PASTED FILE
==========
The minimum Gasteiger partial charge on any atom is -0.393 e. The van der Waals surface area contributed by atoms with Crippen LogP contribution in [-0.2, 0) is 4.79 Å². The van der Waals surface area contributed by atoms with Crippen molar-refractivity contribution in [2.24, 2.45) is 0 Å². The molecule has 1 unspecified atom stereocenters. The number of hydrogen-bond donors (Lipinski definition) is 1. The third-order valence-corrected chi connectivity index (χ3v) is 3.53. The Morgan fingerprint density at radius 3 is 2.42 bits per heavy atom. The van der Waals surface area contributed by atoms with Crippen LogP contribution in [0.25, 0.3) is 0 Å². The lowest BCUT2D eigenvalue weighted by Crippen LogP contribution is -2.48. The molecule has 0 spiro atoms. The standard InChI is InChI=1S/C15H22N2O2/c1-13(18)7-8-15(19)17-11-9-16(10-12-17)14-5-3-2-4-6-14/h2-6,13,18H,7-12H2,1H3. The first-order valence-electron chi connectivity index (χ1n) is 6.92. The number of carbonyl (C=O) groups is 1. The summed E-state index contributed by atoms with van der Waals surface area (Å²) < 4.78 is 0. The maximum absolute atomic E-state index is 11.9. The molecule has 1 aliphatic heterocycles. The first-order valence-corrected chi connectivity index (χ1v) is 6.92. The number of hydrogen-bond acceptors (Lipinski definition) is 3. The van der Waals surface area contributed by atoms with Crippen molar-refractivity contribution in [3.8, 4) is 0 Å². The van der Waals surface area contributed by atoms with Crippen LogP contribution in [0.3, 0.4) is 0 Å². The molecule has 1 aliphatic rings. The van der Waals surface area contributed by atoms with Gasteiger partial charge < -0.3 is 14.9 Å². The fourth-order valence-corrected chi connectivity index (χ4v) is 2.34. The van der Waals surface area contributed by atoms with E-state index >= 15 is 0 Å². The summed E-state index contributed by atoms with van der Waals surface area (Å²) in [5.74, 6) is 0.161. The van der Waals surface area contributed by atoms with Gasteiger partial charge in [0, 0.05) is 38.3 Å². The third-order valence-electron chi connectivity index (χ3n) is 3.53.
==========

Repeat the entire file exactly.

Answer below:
The minimum Gasteiger partial charge on any atom is -0.393 e. The van der Waals surface area contributed by atoms with Crippen LogP contribution in [-0.2, 0) is 4.79 Å². The van der Waals surface area contributed by atoms with Crippen molar-refractivity contribution in [2.24, 2.45) is 0 Å². The molecule has 1 unspecified atom stereocenters. The number of hydrogen-bond donors (Lipinski definition) is 1. The third-order valence-corrected chi connectivity index (χ3v) is 3.53. The Morgan fingerprint density at radius 3 is 2.42 bits per heavy atom. The van der Waals surface area contributed by atoms with Crippen LogP contribution in [0.25, 0.3) is 0 Å². The lowest BCUT2D eigenvalue weighted by Crippen LogP contribution is -2.48. The molecule has 0 spiro atoms. The standard InChI is InChI=1S/C15H22N2O2/c1-13(18)7-8-15(19)17-11-9-16(10-12-17)14-5-3-2-4-6-14/h2-6,13,18H,7-12H2,1H3. The first-order valence-electron chi connectivity index (χ1n) is 6.92. The number of carbonyl (C=O) groups is 1. The summed E-state index contributed by atoms with van der Waals surface area (Å²) < 4.78 is 0. The maximum absolute atomic E-state index is 11.9. The molecule has 1 aliphatic heterocycles. The first-order valence-corrected chi connectivity index (χ1v) is 6.92. The number of hydrogen-bond acceptors (Lipinski definition) is 3. The van der Waals surface area contributed by atoms with Crippen molar-refractivity contribution in [3.8, 4) is 0 Å². The van der Waals surface area contributed by atoms with Crippen LogP contribution in [0.3, 0.4) is 0 Å². The molecule has 1 aliphatic rings. The van der Waals surface area contributed by atoms with Gasteiger partial charge < -0.3 is 14.9 Å². The fourth-order valence-corrected chi connectivity index (χ4v) is 2.34. The van der Waals surface area contributed by atoms with E-state index >= 15 is 0 Å². The summed E-state index contributed by atoms with van der Waals surface area (Å²) in [5.74, 6) is 0.161. The van der Waals surface area contributed by atoms with Gasteiger partial charge in [0, 0.05) is 38.3 Å². The third-order valence-electron chi connectivity index (χ3n) is 3.53.